But what, moreover, must be noted is that this newest set of inductees into the gender-fluid hall of fame is void of larger, disabled, or transfemme bodies. And you’re not seeing it in this cultural moment of pop gender renaissance because we aren’t afforded the same freedom to exist and thrive in public by audiences and the media.
There is a politic of desire at play when certain bodies and experiences are centered and others aren’t. Meaning, it’s only those who are deemed attractive and sexy and fuckable that are given the headline or allowed to walk the runway, or to simply live. (That’s not to say bodies more like mine aren’t desired, but rather the desire directed at us is saved for curtain-pulled bedrooms and the deepest, most dehumanizing fantasies in some of our potential sex partners’ minds. But never in public.)
I was going through my Blog Roll and I found out that Steve, on SOOOTHISISME posted about somebody at his job transitioning (MTF, I believe) and the response of one of his coworkers to the ensuing brouhaha. And I decided to add my two cents to that discussion.
We all know that there's a definite bent towards the palatable when it comes to gender transgressions. People will always go for the more 'mainstream' and more 'acceptable' when it comes to serving gender fluidity. And that's where I don't agree with people. Not like I try to, mind you. Everybody has an opinion when it concerns other people’s gender expression and that’s a big no-no right there.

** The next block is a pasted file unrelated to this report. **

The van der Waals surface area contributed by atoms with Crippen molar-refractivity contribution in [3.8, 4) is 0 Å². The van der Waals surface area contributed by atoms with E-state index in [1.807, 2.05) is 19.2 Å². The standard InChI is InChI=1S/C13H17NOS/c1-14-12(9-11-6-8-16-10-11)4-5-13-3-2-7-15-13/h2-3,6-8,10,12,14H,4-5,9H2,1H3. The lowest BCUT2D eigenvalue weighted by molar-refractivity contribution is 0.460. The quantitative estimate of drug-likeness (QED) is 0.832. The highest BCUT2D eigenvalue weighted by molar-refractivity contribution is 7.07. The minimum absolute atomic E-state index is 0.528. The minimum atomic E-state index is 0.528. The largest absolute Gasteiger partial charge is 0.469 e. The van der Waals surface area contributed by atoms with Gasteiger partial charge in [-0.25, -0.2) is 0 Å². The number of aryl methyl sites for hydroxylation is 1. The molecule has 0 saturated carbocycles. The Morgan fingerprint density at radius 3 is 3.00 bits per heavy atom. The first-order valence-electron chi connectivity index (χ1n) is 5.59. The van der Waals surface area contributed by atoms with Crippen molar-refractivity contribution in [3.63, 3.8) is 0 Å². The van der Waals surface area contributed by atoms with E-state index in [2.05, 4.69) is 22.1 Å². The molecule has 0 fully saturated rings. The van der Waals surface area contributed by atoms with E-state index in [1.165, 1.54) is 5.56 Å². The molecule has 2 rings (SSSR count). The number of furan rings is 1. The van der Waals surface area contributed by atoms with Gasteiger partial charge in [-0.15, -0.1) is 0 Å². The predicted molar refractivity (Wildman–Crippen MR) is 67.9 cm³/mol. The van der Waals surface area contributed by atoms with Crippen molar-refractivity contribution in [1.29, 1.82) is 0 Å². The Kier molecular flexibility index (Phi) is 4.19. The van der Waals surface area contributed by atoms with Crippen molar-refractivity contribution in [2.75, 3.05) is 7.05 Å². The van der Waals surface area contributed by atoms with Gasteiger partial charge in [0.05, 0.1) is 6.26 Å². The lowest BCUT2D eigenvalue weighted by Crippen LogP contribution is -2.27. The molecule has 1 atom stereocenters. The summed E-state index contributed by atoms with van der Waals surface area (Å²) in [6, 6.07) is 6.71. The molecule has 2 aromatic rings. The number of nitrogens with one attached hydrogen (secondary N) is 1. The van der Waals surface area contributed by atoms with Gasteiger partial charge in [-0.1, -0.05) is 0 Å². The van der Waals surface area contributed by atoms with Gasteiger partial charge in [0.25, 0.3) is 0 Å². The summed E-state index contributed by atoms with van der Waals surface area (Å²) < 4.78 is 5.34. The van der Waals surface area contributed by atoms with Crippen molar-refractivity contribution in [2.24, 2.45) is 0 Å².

And I’m telling you this because I have a friend who has gone against the grain and has declared independence from the gender binary. My friend Abandon is gender-fluid. They can present very fem if they feel like it and they can present typically masculine if they are in the mood. And I think that's awesome. I have applauded and supported their decision every step of the way. And I’ve known them since college. But I didn’t get to this enlightened place overnight.
The first time I met someone who did not conform to gender rules I was very uncomfortable. I was in my teens I had no idea how to react. And I guess that’s a reaction many of us can have when we meet someone who is either Trans or does not follow society’s gender rules. We are so used to the binary and what constitutes masculine or feminine that when someone presents in a way that transgresses the binary we don’t know how to react and/or have a knee jerk reaction.
It has taken me some time to get over my own bias and prejudices. It’s taken me gender studies courses, having friends transition and professional development courses to get where I am. It was not overnight. We tend to put our ideas of the world and impose our vision and bias on others almost by inertia. So the reaction of Steve’s older workmate of ‘I have enough on my plate to worry about that person’s issues’ was refreshing and it gives me hope.
It gives me hope because even though I don’t know if they do professional development at Steve’s workplace or if people have gone though diversity training that was a great teaching moment. The fact that someone older was well, wise enough to stop the motorcade of gossip and ignorance from starting with such insightful words was awesome. Age does give us insight into the nature of humans, after all.
We have enough in our plates to try and figure out other people’s motivations, delve into the details of their personal little miseries or tear them apart because we don’t understand them. They will come to us if they need us, and there’s where we practice measure and try to be helpful. I know, I know. It’s hard. But I have learned to not ask questions. If someone wants me to know something about them and wants my advice. They’ll ask.
And when in doubt, practice the golden rule. It ALWAYS works. It’s worked for me. Trust me on that one.
P.S. and here's on of my favorite popular philosophers imparting her wisdom: